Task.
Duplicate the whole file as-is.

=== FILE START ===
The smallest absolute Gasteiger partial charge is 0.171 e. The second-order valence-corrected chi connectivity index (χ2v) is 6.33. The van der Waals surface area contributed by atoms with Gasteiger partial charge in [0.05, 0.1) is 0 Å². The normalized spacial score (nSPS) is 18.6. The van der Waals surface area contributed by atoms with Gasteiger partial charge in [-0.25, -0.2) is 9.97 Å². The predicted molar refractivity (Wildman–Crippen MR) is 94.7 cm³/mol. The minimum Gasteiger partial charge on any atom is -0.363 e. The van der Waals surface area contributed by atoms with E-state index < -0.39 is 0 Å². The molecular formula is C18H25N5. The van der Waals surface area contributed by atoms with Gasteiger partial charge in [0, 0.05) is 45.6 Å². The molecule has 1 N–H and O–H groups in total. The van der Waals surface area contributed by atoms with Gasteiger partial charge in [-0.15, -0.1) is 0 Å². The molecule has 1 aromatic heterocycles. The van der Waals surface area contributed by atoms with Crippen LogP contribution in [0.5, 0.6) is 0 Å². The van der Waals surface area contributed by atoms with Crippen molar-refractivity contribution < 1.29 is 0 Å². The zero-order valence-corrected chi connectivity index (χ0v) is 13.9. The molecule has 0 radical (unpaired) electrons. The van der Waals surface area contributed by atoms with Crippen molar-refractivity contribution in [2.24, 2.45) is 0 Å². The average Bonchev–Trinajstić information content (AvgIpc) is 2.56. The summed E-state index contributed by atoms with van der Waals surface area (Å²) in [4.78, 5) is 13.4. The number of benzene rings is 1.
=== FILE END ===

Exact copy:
The smallest absolute Gasteiger partial charge is 0.171 e. The second-order valence-corrected chi connectivity index (χ2v) is 6.33. The van der Waals surface area contributed by atoms with Gasteiger partial charge in [0.05, 0.1) is 0 Å². The normalized spacial score (nSPS) is 18.6. The van der Waals surface area contributed by atoms with Gasteiger partial charge in [-0.25, -0.2) is 9.97 Å². The predicted molar refractivity (Wildman–Crippen MR) is 94.7 cm³/mol. The minimum Gasteiger partial charge on any atom is -0.363 e. The van der Waals surface area contributed by atoms with E-state index < -0.39 is 0 Å². The molecular formula is C18H25N5. The van der Waals surface area contributed by atoms with Gasteiger partial charge in [0, 0.05) is 45.6 Å². The molecule has 1 N–H and O–H groups in total. The van der Waals surface area contributed by atoms with Gasteiger partial charge in [-0.15, -0.1) is 0 Å². The molecule has 1 aromatic heterocycles. The van der Waals surface area contributed by atoms with Crippen LogP contribution in [0.5, 0.6) is 0 Å². The van der Waals surface area contributed by atoms with Crippen molar-refractivity contribution < 1.29 is 0 Å². The zero-order valence-corrected chi connectivity index (χ0v) is 13.9. The molecule has 0 radical (unpaired) electrons. The van der Waals surface area contributed by atoms with Crippen molar-refractivity contribution in [2.24, 2.45) is 0 Å². The average Bonchev–Trinajstić information content (AvgIpc) is 2.56. The summed E-state index contributed by atoms with van der Waals surface area (Å²) in [4.78, 5) is 13.4. The number of benzene rings is 1.